Angiogenesis Inhibitors in the Treatment of Cancer

Angiogenesis means the formation of new blood vessels. Angiogenesis is a process controlled by certain chemicals produced in the body. These chemicals stimulate cells to repair damaged blood vessels or form new ones. Other chemicals, called angiogenesis inhibitors, signal the process to stop.

Angiogenesis plays an important role in the growth and spread of cancer. New blood vessels "feed" the cancer cells with oxygen and nutrients, allowing these cells to grow, invade nearby tissue, spread to other parts of the body, and form new colonies of cancer cells.

Because cancer cannot grow or spread without the formation of new blood vessels, scientists are trying to find ways to stop angiogenesis. They are studying natural and synthetic angiogenesis inhibitors, also called anti-angiogenesis agents, in the hope that these chemicals will prevent the growth of cancer by blocking the formation of new blood vessels. In animal studies, angiogenesis inhibitors have successfully stopped the formation of new blood vessels, causing the cancer to shrink and die.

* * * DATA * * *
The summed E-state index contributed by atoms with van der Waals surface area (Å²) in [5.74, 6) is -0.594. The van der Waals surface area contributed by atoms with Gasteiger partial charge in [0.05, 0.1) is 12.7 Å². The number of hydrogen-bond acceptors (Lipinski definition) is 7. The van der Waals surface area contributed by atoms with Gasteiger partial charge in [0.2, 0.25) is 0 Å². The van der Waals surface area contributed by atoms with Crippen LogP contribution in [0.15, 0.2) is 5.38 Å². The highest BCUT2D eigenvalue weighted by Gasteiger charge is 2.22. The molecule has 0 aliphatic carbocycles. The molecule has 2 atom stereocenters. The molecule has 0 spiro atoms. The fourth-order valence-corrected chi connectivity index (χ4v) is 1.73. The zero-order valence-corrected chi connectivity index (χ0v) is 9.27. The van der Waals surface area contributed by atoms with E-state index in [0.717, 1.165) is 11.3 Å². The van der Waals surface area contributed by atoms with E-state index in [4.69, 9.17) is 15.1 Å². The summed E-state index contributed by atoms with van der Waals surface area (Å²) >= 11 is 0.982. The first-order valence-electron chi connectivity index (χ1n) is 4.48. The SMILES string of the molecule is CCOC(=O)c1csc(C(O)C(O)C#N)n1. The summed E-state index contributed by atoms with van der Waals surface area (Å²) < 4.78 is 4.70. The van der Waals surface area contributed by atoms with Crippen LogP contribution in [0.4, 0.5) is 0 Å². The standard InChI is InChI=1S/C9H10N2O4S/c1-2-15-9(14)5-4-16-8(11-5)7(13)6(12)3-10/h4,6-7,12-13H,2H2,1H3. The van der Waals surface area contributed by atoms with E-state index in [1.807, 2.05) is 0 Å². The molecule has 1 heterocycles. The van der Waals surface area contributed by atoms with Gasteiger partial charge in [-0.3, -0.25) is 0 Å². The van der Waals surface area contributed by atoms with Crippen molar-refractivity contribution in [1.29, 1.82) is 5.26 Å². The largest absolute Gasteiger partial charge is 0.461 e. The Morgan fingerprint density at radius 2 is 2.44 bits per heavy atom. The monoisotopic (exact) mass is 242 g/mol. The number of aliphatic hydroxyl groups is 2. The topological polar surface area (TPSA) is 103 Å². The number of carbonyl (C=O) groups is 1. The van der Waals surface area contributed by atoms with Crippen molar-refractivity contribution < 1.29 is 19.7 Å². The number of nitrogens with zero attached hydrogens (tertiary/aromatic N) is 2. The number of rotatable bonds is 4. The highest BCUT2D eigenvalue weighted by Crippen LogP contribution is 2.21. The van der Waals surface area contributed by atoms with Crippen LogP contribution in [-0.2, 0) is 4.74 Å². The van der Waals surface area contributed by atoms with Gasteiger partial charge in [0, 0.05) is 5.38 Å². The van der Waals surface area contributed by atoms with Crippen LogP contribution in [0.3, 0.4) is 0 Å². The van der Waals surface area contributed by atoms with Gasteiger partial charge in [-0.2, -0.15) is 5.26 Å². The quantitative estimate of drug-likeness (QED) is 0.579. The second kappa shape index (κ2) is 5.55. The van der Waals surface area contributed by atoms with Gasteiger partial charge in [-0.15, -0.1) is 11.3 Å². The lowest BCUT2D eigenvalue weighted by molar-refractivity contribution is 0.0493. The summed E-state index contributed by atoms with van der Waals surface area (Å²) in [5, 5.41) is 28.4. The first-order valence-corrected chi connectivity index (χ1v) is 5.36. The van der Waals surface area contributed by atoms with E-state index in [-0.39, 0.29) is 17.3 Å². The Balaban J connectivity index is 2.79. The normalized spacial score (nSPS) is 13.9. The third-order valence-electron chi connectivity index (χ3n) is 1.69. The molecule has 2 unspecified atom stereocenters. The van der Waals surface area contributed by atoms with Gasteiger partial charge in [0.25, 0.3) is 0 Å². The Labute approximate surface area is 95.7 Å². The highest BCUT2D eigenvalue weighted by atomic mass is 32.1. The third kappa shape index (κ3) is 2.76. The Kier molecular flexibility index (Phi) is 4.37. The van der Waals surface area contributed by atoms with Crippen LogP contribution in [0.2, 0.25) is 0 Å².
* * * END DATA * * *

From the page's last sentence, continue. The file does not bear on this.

Whether angiogenesis inhibitors will be effective against cancer in humans is not yet known. Various angiogenesis inhibitors are currently being evaluated in clinical trials. These studies include patients with cancers of the breast, prostate, brain, pancreas, lung, stomach, ovary, and cervix; some leukemias and lymphomas; and AIDS-related Kaposiís sarcoma. If the results of clinical trials show that angiogenesis inhibitors are both safe and effective in treating cancer in humans, these agents may be approved by the Food and Drug Administration and made available for widespread use. The process of producing and testing angiogenesis inhibitors is likely to take several years.

Detailed information about ongoing clinical trials evaluating angiogenesis inhibitors and other promising new treatments is available from the Cancer Information Service. The CIS, a national information and education network, is a free public service of the National Cancer Institute, the Nationís primary agency for cancer research. The CIS meets the information needs of patients, the public, and health professionals. The toll-free phone number is 1–800–4–CANCER. For callers with TTY equipment, the number is 1–800–332–8615. The NCIís Web site also provides a listing of NCI-sponsored clinical trials at on the Internet.